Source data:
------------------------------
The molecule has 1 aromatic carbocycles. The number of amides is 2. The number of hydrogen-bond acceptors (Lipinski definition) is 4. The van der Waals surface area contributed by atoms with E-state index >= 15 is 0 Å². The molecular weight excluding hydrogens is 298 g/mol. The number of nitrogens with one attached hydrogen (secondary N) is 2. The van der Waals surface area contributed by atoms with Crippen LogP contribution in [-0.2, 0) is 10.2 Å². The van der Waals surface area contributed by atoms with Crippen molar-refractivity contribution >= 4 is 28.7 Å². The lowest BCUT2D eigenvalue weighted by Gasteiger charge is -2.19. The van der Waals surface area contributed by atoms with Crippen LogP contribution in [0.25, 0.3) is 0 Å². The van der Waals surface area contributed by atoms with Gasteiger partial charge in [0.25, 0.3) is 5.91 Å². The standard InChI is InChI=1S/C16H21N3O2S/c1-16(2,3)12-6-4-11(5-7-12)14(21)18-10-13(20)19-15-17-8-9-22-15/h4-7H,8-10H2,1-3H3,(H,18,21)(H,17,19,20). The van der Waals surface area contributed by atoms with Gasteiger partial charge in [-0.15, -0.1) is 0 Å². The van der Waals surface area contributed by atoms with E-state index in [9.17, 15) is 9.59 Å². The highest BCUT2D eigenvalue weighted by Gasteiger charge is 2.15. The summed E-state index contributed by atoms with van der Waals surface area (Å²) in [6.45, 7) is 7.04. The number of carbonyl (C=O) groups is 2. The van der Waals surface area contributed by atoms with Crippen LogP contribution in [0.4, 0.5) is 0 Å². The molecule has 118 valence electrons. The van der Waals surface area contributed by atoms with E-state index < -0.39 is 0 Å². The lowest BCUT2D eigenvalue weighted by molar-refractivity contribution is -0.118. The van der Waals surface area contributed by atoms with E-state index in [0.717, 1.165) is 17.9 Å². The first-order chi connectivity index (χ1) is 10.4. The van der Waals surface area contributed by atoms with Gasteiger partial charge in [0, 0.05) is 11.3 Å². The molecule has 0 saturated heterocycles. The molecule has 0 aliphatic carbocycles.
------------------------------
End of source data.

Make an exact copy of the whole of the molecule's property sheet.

The molecule has 1 aromatic carbocycles. The number of amides is 2. The number of hydrogen-bond acceptors (Lipinski definition) is 4. The van der Waals surface area contributed by atoms with E-state index >= 15 is 0 Å². The molecular weight excluding hydrogens is 298 g/mol. The number of nitrogens with one attached hydrogen (secondary N) is 2. The van der Waals surface area contributed by atoms with Crippen LogP contribution in [-0.2, 0) is 10.2 Å². The van der Waals surface area contributed by atoms with Crippen molar-refractivity contribution >= 4 is 28.7 Å². The lowest BCUT2D eigenvalue weighted by Gasteiger charge is -2.19. The van der Waals surface area contributed by atoms with Crippen LogP contribution in [0.25, 0.3) is 0 Å². The van der Waals surface area contributed by atoms with Gasteiger partial charge in [0.25, 0.3) is 5.91 Å². The standard InChI is InChI=1S/C16H21N3O2S/c1-16(2,3)12-6-4-11(5-7-12)14(21)18-10-13(20)19-15-17-8-9-22-15/h4-7H,8-10H2,1-3H3,(H,18,21)(H,17,19,20). The van der Waals surface area contributed by atoms with Gasteiger partial charge in [-0.15, -0.1) is 0 Å². The van der Waals surface area contributed by atoms with E-state index in [9.17, 15) is 9.59 Å². The highest BCUT2D eigenvalue weighted by Gasteiger charge is 2.15. The summed E-state index contributed by atoms with van der Waals surface area (Å²) in [6.45, 7) is 7.04. The number of carbonyl (C=O) groups is 2. The van der Waals surface area contributed by atoms with Crippen LogP contribution in [0.4, 0.5) is 0 Å². The molecule has 118 valence electrons. The van der Waals surface area contributed by atoms with E-state index < -0.39 is 0 Å². The lowest BCUT2D eigenvalue weighted by molar-refractivity contribution is -0.118. The van der Waals surface area contributed by atoms with E-state index in [0.717, 1.165) is 17.9 Å². The first-order chi connectivity index (χ1) is 10.4. The van der Waals surface area contributed by atoms with Gasteiger partial charge in [0, 0.05) is 11.3 Å². The molecule has 0 saturated heterocycles. The molecule has 0 aliphatic carbocycles.